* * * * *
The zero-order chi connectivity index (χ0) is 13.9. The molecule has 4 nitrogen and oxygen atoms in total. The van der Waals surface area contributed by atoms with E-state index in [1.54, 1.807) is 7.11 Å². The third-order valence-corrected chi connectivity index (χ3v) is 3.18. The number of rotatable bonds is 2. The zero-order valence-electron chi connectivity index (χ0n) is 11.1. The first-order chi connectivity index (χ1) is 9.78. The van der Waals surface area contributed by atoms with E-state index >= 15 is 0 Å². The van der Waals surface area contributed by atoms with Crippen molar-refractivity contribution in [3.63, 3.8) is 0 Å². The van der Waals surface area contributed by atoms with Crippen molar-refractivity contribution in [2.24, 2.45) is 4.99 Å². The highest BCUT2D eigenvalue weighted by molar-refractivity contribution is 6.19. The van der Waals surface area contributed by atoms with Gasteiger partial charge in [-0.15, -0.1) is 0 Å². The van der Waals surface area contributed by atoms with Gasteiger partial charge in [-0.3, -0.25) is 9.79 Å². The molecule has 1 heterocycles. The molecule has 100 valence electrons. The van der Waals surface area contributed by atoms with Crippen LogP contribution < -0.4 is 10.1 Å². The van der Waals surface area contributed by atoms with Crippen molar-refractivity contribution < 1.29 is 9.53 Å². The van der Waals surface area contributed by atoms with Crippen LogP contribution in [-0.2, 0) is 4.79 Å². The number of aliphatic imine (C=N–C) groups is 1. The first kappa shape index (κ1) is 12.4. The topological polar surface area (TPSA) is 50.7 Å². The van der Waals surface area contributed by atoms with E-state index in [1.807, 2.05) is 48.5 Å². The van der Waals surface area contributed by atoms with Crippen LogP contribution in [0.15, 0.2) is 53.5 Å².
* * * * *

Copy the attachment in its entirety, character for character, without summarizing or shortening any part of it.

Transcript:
The zero-order chi connectivity index (χ0) is 13.9. The molecule has 4 nitrogen and oxygen atoms in total. The van der Waals surface area contributed by atoms with E-state index in [1.54, 1.807) is 7.11 Å². The third-order valence-corrected chi connectivity index (χ3v) is 3.18. The number of rotatable bonds is 2. The zero-order valence-electron chi connectivity index (χ0n) is 11.1. The first-order chi connectivity index (χ1) is 9.78. The van der Waals surface area contributed by atoms with E-state index >= 15 is 0 Å². The van der Waals surface area contributed by atoms with Crippen molar-refractivity contribution in [3.63, 3.8) is 0 Å². The van der Waals surface area contributed by atoms with Crippen molar-refractivity contribution in [2.24, 2.45) is 4.99 Å². The highest BCUT2D eigenvalue weighted by molar-refractivity contribution is 6.19. The van der Waals surface area contributed by atoms with Gasteiger partial charge in [-0.15, -0.1) is 0 Å². The van der Waals surface area contributed by atoms with Gasteiger partial charge in [-0.3, -0.25) is 9.79 Å². The molecule has 1 heterocycles. The molecule has 100 valence electrons. The van der Waals surface area contributed by atoms with Crippen LogP contribution < -0.4 is 10.1 Å². The van der Waals surface area contributed by atoms with Crippen molar-refractivity contribution < 1.29 is 9.53 Å². The van der Waals surface area contributed by atoms with Crippen LogP contribution in [-0.2, 0) is 4.79 Å². The number of aliphatic imine (C=N–C) groups is 1. The first kappa shape index (κ1) is 12.4. The topological polar surface area (TPSA) is 50.7 Å². The van der Waals surface area contributed by atoms with E-state index in [1.807, 2.05) is 48.5 Å². The van der Waals surface area contributed by atoms with Crippen LogP contribution in [0.15, 0.2) is 53.5 Å².